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DNS Rebinding for Scraping and Spamming

Okay, last post about DNS Rebinding and then I’ll (probably) shut up about it for a while. If you haven’t already, please read posts one and two for context. As I was thinking about the best possible uses for DNS Rebinding I actually landed on something that is extremely practical for botnets, email scrapers, blog spammers and so on. One of their largest problems for most attackers/spammers is that they need to be able to scrape the search engines for targets and the only way to do that is to send a massive amount of traffic at them and if they use a small subset of machines they are also making themselves easy to block or subvert. Google typically tries to stop robots from scraping by showing a CAPTCHA. Wouldn’t it be easier and better if the attacker/spammer could use other people’s IP addresses? That’s the promise of DNS Rebinding, now isn’t it - unauthenticated cross domain read access from other people’s computers.

David Ross had a good post about how another practical defense against DNS Rebinding is using SSL/TLS, but since Google has opted not to secure their search engine, it becomes possible to use DNS Rebinding for its next logical use. Google hasn’t even fixed their other SSL/TLS woes so there’s pretty much no chance they’re going to secure the search engine any time soon. So DNS Rebinding gives the attacker IP diversity. An attacker can use DNS Rebinding to get other people to rip tons of information from Google without Google being able to block the real attacker. Since sites like Google do not respect the host header and they don’t use SSL/TLS an attacker can scrape information from these sites all they want - all the while using other people’s browsers. Now think comment spamming, polling fraud, brute force, and on and on… All of these become extremely easy and practical by burning other people’s IP addresses, instead of the attacker’s/spammer’s. Yes, DNS Rebinding is nasty, and unless the browser companies do something or every attacked web server on earth starts respecting the host header and/or using SSL/TLS it’s a problem that’s here to stay.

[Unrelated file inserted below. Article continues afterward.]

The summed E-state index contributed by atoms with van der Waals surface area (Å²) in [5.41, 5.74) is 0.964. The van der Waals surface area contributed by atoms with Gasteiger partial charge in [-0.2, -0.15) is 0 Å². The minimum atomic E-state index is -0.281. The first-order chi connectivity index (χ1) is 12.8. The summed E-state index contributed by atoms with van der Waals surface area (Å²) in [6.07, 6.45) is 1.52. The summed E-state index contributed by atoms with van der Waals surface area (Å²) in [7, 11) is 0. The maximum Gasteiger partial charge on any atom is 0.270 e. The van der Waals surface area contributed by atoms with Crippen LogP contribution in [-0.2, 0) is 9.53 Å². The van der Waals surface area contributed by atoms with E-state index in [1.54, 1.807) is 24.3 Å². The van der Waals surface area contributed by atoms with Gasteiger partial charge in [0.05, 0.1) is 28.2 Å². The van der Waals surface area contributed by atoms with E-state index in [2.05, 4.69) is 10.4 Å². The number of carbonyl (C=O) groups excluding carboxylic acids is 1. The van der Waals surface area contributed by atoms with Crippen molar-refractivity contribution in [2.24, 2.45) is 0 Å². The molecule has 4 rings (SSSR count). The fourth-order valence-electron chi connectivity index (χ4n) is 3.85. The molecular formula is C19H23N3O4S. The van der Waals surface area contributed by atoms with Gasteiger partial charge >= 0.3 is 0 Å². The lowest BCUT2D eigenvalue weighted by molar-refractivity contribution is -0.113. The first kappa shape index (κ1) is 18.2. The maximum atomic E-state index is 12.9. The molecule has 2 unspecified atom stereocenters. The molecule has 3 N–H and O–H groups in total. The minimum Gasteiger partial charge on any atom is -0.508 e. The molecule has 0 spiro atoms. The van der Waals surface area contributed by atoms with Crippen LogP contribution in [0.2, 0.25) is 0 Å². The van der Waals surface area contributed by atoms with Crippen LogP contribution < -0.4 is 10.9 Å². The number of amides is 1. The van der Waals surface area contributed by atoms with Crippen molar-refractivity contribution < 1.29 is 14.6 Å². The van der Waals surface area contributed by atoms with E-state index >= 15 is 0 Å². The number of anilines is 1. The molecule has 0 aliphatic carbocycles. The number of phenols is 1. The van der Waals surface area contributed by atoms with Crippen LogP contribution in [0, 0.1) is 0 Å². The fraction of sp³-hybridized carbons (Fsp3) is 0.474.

I know a lot of people think this is a complicated technique, but it’s really not that hard. It just requires some JavaScript (similar to BeEF or XSS Shell), a place to log data to log whatever the user saw when the attacker forced them to perform the action, a hacked up DNS server (like the simple DNS Rebinding server sample), a domain, a Firewall that is somehow linked to the attacker/spammer application and some Internet traffic to abuse. None of these things are out of reach for a decently skilled attacker. Anyway, I doubt it’s getting fixed anytime soon, which means DNS Rebinding essentially allows nearly free reign for attackers and spammers for the foreseeable future - and no one appears to be doing anything about it.

8 Responses to “DNS Rebinding for Scraping and Spamming”

  1. Todd Says: